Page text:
Israel is sitting this one out: even Bibi Netanhyahu has gone quiet on this year's U.S. presidential election.

Author:Rosner, Shmuel


When our first son was 6 or 7 years old, my wife took him to a movie and a meal with one of his best friends. They were supposed to be having fun, but as often happens with children, the more effort one puts in, the less gratitude they offer. At one point, when my wife realized that the friend wasn't happy, she asked him--I assume with a tone of slight annoyance, though luckily I was not there--"So what do you want?" His answer has been a maxim in our family ever since: "What I want I won't get."

"What I want I won't get" is our family way of saying, "We are disappointed, because we were spoiled to the point of believing that we deserve something that we will not get." "What I want I won't get" is also an excellent point of departure for any discussion of Israel's expectations concerning the U.S. election of 2016. In fact, it works for Americans, too. Just as Americans understand that this time around what they want is not going to happen, so does Israel.

It is hardly a secret that in 2016 Americans are unhappy with the offerings of their political system. They look at Donald Trump and do not see a president. They look at Hillary Clinton and feel deja vu. For Israel, the reasons for unhappiness are slightly but not completely different. Israelis look at Trump and do not have the sense that this man is stable enough to be trustworthy. Israelis look at Clinton and know that they can trust her--they can trust her to pick a fight with their elected government. That is also deja vu.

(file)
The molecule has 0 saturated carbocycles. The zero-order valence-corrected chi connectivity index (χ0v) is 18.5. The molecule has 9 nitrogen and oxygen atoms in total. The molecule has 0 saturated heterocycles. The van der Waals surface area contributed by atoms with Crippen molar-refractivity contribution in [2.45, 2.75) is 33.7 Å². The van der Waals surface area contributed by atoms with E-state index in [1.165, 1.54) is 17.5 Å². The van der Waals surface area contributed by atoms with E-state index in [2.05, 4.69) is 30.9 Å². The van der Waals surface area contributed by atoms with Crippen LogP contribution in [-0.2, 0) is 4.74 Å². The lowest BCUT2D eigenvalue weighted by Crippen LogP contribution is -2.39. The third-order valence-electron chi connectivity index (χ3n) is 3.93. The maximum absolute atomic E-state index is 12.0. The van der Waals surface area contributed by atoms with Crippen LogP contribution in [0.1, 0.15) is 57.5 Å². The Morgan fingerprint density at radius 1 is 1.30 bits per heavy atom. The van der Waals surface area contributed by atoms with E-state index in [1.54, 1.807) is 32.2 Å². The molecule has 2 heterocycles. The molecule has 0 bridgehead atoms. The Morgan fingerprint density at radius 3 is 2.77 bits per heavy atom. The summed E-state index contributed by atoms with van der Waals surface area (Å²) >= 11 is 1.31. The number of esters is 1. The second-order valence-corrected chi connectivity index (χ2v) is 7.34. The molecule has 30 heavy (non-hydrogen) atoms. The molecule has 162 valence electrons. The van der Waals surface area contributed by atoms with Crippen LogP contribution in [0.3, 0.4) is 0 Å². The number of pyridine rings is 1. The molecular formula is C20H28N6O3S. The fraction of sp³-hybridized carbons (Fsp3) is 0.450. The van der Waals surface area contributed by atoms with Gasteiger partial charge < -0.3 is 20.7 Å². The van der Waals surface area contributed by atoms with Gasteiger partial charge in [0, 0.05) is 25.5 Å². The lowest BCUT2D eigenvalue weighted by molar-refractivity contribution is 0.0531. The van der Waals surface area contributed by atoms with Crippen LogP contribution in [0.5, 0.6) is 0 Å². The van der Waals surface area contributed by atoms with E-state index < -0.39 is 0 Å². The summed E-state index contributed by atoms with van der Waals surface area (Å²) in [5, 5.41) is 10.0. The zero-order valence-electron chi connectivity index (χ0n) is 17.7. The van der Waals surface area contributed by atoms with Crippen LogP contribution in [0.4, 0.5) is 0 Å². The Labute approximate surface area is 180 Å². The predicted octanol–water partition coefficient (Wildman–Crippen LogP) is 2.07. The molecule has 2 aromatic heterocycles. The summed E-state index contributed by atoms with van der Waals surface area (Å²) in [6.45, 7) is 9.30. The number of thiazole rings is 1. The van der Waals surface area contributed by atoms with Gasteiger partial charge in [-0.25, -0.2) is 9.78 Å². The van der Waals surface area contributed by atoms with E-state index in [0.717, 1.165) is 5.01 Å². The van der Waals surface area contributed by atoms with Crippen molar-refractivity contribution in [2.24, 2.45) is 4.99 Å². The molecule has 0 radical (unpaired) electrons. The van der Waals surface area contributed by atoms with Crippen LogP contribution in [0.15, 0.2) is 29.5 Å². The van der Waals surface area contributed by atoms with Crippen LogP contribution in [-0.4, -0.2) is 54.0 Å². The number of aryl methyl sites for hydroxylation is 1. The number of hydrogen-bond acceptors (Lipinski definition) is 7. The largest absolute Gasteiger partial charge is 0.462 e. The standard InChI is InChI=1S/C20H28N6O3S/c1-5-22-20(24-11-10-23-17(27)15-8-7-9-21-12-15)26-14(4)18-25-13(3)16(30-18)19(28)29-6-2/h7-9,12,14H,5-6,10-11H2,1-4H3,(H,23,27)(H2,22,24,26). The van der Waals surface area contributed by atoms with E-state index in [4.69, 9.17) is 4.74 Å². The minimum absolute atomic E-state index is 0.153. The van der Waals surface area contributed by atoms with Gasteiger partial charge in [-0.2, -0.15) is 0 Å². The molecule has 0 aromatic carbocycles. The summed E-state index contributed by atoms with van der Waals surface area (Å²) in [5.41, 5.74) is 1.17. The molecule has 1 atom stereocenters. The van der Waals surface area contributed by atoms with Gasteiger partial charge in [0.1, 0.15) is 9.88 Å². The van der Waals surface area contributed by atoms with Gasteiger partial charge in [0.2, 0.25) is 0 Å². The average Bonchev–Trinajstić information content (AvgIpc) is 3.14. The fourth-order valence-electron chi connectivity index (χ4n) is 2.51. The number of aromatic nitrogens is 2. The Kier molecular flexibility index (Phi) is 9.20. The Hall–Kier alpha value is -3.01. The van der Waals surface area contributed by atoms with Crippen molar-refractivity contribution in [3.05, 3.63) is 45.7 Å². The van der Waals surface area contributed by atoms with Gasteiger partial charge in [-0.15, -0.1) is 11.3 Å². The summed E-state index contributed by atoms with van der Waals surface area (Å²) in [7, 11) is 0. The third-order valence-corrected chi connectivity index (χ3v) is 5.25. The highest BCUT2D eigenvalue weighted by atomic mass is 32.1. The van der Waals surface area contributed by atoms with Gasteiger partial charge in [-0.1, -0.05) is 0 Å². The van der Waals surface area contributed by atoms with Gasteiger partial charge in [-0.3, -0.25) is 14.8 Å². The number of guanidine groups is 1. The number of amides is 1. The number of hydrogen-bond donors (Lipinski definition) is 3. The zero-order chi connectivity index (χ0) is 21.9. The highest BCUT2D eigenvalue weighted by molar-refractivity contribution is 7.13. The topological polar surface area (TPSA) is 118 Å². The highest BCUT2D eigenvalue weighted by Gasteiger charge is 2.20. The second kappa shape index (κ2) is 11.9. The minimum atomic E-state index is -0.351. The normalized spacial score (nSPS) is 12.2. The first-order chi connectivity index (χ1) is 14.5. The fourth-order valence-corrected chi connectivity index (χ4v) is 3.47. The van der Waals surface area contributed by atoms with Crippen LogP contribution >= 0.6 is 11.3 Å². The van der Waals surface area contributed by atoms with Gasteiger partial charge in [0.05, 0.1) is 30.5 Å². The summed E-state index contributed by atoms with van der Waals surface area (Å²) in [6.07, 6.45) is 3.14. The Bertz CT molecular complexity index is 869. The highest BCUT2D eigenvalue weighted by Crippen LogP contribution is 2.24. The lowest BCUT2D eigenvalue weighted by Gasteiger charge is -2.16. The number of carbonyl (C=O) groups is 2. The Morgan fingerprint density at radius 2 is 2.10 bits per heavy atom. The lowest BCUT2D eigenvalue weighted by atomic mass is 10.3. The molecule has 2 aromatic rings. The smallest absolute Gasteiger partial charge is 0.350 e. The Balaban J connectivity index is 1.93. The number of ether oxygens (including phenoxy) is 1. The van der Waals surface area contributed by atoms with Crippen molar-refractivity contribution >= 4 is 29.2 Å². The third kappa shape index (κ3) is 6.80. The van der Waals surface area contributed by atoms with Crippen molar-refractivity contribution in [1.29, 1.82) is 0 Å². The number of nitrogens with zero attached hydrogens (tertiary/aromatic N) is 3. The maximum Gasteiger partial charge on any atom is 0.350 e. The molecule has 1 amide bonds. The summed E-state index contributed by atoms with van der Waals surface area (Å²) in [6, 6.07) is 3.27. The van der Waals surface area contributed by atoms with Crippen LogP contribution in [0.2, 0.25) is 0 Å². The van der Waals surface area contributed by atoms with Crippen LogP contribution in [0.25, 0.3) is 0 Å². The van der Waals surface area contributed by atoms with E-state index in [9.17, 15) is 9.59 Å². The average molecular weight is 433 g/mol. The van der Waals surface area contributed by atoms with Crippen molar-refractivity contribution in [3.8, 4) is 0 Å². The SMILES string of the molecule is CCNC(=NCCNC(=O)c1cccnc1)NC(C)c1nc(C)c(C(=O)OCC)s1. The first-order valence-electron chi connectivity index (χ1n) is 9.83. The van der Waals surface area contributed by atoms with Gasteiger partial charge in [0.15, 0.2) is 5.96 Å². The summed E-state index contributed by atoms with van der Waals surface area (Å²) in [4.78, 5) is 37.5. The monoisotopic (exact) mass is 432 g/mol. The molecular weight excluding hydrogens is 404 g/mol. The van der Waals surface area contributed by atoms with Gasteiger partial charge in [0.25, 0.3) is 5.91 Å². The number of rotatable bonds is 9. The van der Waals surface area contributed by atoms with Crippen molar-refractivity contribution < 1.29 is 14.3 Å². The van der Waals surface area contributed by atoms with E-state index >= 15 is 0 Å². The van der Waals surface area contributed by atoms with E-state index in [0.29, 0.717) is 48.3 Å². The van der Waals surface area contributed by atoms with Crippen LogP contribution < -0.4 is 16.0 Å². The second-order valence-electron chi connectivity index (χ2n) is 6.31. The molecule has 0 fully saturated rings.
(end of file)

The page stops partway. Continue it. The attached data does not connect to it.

Israelis, of course, do not vote in American elections, and their interest in this process is fairly narrow-minded: They want the next American president to be friendlier toward Israel than the current one. They want him or her to be as friendly as they come, as understanding as possible, as supportive as he or she can be. In some election cycles, the choice is easy. In 2004, they had no trouble understanding that George W. Bush was better from an Israeli standpoint than John Kerry. The people and their government--Prime Minister Ariel Sharon was hardly shy about it--wanted Bush to win. In 2008 and 2012, Israelis and their government-Prime Minister Benjamin Netanyahu was hardly shy about it--wanted the candidate that was not Barack Obama to win, and they were twice disappointed.

This year is different. The people are confused and their government is shy. It is shy because of bitter past experience. Netanyahu does not want to repeat a mistake by...

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